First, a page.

Conversion rate of topical Retinol to Retinoic Acid (Tretinoin)?

I'm wondering if someone out there has more information than me. Retinoids have well known metabolic pathways in vivo, and it's usually something like: ...
3
votes
2answers
93 views

Is there a timeline for the frequency of evolution of any species?

Evolution is traditionally spoken of as an inherited change over generations. Does evolution happen one change at a time - or are there multiple changes occurring between two successive generations? ...
1
vote
0answers
28 views

How could a pure culture be represented by more than one ssu rRNA sequence?

Your lab works on an organism isolated from radioactive waste. However, you show that 3 very similar, but not quite identical, ssu-rRNA sequences can be amplified from the culture even though it is ...
2
votes
2answers
240 views

Do foods with preservatives become less toxic in the gut?

Do foods with preservatives stay digestible for longer in the gut by not rotting as much (producing less toxins)?
1
vote
1answer
312 views

How can the Ames test detect a human carcinogen?

Using the Ames test, we add a mutagen to auxotrophic salmonella with mutations in the histidine pathway and rat liver extract to simulate metabolism. How would we know if the carcinogen is a human ...
4
votes
1answer
165 views

Why do we think chronic inflammation can cause cancer?

Why do we think chronic inflammation can cause cancer? I know the pathway is not fully understood, but what makes scientists believe that inflammation causes cancer?
4
votes
2answers
214 views

Is Homo sapiens the only species capable of prioritization?

Just what the title states--given an absurdly large number of assignments to perform in a limited time-frame we usually attempt to do the most important ones first. Is this ability to define and ...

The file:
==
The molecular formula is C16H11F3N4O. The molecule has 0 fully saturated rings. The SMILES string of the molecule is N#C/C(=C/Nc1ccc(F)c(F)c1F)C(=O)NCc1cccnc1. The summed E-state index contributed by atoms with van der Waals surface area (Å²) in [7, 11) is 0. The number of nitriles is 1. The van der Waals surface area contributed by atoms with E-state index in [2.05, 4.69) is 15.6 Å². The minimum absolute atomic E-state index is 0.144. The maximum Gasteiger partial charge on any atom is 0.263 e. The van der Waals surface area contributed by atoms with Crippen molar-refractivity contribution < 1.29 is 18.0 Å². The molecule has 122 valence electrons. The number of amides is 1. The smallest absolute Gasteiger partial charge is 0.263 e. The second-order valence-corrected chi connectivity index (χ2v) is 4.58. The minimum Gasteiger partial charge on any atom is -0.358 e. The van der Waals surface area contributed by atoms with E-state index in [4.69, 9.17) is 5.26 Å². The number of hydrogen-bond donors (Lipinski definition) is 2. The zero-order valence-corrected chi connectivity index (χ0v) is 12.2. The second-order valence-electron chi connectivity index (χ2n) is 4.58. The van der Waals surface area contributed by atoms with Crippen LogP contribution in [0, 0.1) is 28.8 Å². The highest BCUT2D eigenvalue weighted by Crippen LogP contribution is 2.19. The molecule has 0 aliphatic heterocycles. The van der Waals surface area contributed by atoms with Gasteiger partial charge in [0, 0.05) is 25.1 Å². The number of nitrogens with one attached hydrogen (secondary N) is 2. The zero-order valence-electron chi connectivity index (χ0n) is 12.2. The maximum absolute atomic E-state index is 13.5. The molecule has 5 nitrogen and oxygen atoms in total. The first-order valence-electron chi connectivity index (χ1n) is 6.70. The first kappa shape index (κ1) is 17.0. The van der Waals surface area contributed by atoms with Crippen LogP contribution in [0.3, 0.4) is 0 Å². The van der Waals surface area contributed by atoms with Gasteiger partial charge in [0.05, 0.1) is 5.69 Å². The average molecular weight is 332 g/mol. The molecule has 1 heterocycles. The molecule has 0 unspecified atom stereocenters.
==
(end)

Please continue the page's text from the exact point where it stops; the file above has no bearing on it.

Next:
2
votes
1answer
185 views

What are evolutionary implications of contraception and reduced childhood mortality rates worldwide?

I've heard the following idea this morning: Before the introduction of contraception, humans conceived quite a lot of babies (there was little to do to avoid that), but the population was kept in ...
2
votes
1answer
31 views

What range of dose should be used?

This is a dose-response experiment testing a new cancer drug. the darker line represents cancer cells. what range of dose should be used? I think it's 2-4 because this affects cancer cells only. is ...
7
votes
1answer
198 views

Recombinant protein fraction in E. coli

If a protein is heterologously expressed in E. coli under the T7 promoter, what fraction of the total protein concentration in the cell is the heterologously expressed protein? What could be its ...
2
votes
1answer
117 views

How stable is in vivo whole cell patch clamping?

For a head fixed animal, how stable is the current state-of-the-art whole cell recording from a cortical neuron? The animal's breathing, and heart beat must move the neuron relative to the recording ...
3
votes
1answer
1k views

Is “tonic activity” common for neurons firing in the brain?

I've been reading about Dorsal Raphe Nucleus, a serotonin- rich part of the brain. I noticed mentioning of "tonic activity" - regular pulsing that releases neurotransmitters. On top of this "tone" the ...
2
votes
0answers
97 views

Has anyone ever sucessfully translated xRNA or yRNA?

I've recently been researching the subject of size-expanded nucleobases in alternative genetic sets. Many papers describe the, at least, partial success in replicating xDNA and yDNA, as well as ...